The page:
To the prisoners hungry for knowledge, the promise seemed almost too good to be true.
And yet, a Minnesota Department of Corrections official tapped specifically to expand inmate education opportunities stood before them and offered a vision for the future most had never considered: rigorous, full-time college — behind bars.
Under a pilot program slated for next fall, incarcerated men and women could soon pursue a variety of bachelor’s degrees from some of the state’s leading research institutions, including the University of Minnesota.
“It’s going to be one of the best liberal arts or university colleges in the state,” Daniel Karpowitz told a classroom full of Stillwater prisoners this month. “And it’s going to be here.”
The agency is partnering with the U, Inver Hills Community College/Dakota County Technical College and Augsburg University to launch its ambitious College at Prison project, which will eventually offer courses at select correctional facilities across Minnesota. Other schools, like Metro State University, have also expressed interest.
A $150,000 grant from Ascendium Education Group will fund a yearlong planning process to develop the curriculum. The DOC is expected to earn another $800,000 from the education nonprofit for the program’s implementation.
Karpowitz, who started his role as the DOC’s education director in June, dreams of restoring Minnesota to its place as a national leader in higher education prison programming — one that attracted visitors like former U.S. Supreme Court Chief Justice Warren Burger, who spoke at an inmate graduation ceremony during the 1970s.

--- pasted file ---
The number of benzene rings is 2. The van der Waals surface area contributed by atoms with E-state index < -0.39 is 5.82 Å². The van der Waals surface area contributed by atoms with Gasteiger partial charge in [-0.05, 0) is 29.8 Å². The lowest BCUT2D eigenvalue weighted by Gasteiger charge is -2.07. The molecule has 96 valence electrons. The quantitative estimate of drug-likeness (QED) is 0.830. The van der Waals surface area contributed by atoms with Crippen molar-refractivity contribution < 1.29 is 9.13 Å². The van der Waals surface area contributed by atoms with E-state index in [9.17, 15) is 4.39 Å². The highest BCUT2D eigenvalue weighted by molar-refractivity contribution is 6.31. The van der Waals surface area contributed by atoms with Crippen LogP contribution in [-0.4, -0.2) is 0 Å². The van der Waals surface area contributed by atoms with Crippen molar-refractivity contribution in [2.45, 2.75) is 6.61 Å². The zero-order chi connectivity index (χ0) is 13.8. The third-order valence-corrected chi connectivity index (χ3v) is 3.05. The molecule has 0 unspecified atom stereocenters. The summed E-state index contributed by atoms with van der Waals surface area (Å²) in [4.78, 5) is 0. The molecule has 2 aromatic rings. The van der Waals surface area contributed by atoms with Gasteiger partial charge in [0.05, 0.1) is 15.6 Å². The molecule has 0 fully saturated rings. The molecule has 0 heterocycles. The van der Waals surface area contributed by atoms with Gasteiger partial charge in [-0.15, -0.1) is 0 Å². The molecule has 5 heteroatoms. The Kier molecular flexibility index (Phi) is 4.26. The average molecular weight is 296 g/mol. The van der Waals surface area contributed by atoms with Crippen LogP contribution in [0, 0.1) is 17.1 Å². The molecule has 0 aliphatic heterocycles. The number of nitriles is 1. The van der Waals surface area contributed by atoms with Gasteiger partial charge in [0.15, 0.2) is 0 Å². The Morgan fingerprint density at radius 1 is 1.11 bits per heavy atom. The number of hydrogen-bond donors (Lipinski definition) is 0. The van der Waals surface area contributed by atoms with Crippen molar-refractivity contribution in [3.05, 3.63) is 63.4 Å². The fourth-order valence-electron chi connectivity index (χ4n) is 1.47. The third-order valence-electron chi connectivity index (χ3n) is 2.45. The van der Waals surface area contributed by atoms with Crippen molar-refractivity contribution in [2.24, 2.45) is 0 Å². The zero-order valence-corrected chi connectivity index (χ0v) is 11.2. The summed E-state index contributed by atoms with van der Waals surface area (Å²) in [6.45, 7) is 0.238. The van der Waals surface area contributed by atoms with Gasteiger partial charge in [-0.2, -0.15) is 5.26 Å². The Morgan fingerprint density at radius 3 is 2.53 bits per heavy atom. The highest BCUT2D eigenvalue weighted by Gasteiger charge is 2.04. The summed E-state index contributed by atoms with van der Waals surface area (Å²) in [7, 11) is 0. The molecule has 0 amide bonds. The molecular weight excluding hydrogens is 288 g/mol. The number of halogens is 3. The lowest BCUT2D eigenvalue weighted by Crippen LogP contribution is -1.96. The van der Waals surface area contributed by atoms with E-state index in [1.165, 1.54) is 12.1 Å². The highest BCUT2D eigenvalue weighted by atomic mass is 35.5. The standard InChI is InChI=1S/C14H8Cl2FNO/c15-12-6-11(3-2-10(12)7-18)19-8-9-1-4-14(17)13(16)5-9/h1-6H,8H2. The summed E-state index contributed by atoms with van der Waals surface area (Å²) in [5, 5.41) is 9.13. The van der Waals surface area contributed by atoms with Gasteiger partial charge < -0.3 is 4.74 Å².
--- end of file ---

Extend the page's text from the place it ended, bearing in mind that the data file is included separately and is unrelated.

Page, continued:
As a Gov. Tim Walz appointee, Karpowitz took his mandate seriously, pursuing philanthropic money to fast-track a program that would shift educational opportunities from limited online courses to a diverse array of in-person instruction. By incorporating stern entry requirements and difficult course work, Karpowitz believes he can slash recidivism rates among the local prison population. The model builds off that of his former employer, the Bard Prison Initiative in New York, which saw just 4% of its 500 released alumni return to prison.
“It’s not about producing degrees fast. It’s about doing things that are academically excellent,” he said in an interview. “Too often in this country we open a door to people and the trade-off is that we lower the ceiling. These programs won’t do that.”
In New York, the Bard program claims that 85% of its graduates found employment within two months of their release, and Karpowitz believes Minnesota could see the same success.
News of the shift sparked an initial wave of anxiety among the inmates, who feared that face-to-face learning would displace the online degree program through Ashland University in Ohio. Just 84 of the 9,600 people incarcerated inside Minnesota prisons are enrolled at Ashland, working toward a bachelor’s in communications — the only degree now delivered on electronic tablets. Federal Pell grants subsidize the courses.
Corrections administrators tout those tablets as a boon for the agency because of the freedom it provides students like Ron Greer, who is serving a life sentence for murder, to work and attend school simultaneously.